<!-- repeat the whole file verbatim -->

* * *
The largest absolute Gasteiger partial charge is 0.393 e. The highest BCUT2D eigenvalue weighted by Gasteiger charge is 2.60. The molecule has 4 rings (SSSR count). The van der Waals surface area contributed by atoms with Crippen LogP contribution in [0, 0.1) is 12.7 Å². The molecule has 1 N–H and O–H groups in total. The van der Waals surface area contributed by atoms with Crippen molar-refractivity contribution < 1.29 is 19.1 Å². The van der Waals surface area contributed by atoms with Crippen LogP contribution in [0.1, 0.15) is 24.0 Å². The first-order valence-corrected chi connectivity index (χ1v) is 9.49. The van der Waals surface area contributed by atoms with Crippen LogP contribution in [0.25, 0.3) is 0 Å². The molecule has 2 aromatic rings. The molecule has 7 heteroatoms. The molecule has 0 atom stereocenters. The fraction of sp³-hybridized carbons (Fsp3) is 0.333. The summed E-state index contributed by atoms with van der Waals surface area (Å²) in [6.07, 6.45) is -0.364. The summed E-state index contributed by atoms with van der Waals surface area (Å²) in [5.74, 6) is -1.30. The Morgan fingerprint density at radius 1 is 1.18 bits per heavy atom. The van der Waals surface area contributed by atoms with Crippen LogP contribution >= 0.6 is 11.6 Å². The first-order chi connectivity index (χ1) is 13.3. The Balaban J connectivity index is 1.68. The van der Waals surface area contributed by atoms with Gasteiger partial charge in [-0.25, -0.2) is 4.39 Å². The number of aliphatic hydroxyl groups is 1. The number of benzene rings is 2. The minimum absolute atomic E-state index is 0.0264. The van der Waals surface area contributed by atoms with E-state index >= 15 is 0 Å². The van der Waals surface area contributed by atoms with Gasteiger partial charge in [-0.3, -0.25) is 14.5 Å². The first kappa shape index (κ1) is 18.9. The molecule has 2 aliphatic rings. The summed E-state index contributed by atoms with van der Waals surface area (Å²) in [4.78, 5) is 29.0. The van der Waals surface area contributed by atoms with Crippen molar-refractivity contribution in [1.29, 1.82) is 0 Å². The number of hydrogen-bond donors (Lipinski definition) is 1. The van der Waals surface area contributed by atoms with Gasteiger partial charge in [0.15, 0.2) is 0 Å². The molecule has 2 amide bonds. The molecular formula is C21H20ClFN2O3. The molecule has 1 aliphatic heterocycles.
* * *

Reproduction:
The largest absolute Gasteiger partial charge is 0.393 e. The highest BCUT2D eigenvalue weighted by Gasteiger charge is 2.60. The molecule has 4 rings (SSSR count). The van der Waals surface area contributed by atoms with Crippen LogP contribution in [0, 0.1) is 12.7 Å². The molecule has 1 N–H and O–H groups in total. The van der Waals surface area contributed by atoms with Crippen molar-refractivity contribution < 1.29 is 19.1 Å². The van der Waals surface area contributed by atoms with Crippen LogP contribution in [0.1, 0.15) is 24.0 Å². The first-order valence-corrected chi connectivity index (χ1v) is 9.49. The van der Waals surface area contributed by atoms with Crippen LogP contribution in [0.25, 0.3) is 0 Å². The molecule has 2 aromatic rings. The molecule has 7 heteroatoms. The molecule has 0 atom stereocenters. The fraction of sp³-hybridized carbons (Fsp3) is 0.333. The summed E-state index contributed by atoms with van der Waals surface area (Å²) in [6.07, 6.45) is -0.364. The summed E-state index contributed by atoms with van der Waals surface area (Å²) in [5.74, 6) is -1.30. The Morgan fingerprint density at radius 1 is 1.18 bits per heavy atom. The van der Waals surface area contributed by atoms with Crippen LogP contribution >= 0.6 is 11.6 Å². The first-order chi connectivity index (χ1) is 13.3. The Balaban J connectivity index is 1.68. The van der Waals surface area contributed by atoms with Gasteiger partial charge in [-0.25, -0.2) is 4.39 Å². The number of aliphatic hydroxyl groups is 1. The number of benzene rings is 2. The minimum absolute atomic E-state index is 0.0264. The van der Waals surface area contributed by atoms with E-state index >= 15 is 0 Å². The van der Waals surface area contributed by atoms with Gasteiger partial charge in [-0.3, -0.25) is 14.5 Å². The first kappa shape index (κ1) is 18.9. The molecule has 2 aliphatic rings. The summed E-state index contributed by atoms with van der Waals surface area (Å²) in [4.78, 5) is 29.0. The van der Waals surface area contributed by atoms with Crippen molar-refractivity contribution in [1.29, 1.82) is 0 Å². The number of hydrogen-bond donors (Lipinski definition) is 1. The van der Waals surface area contributed by atoms with Gasteiger partial charge in [0.15, 0.2) is 0 Å². The molecule has 2 amide bonds. The molecular formula is C21H20ClFN2O3. The molecule has 1 aliphatic heterocycles.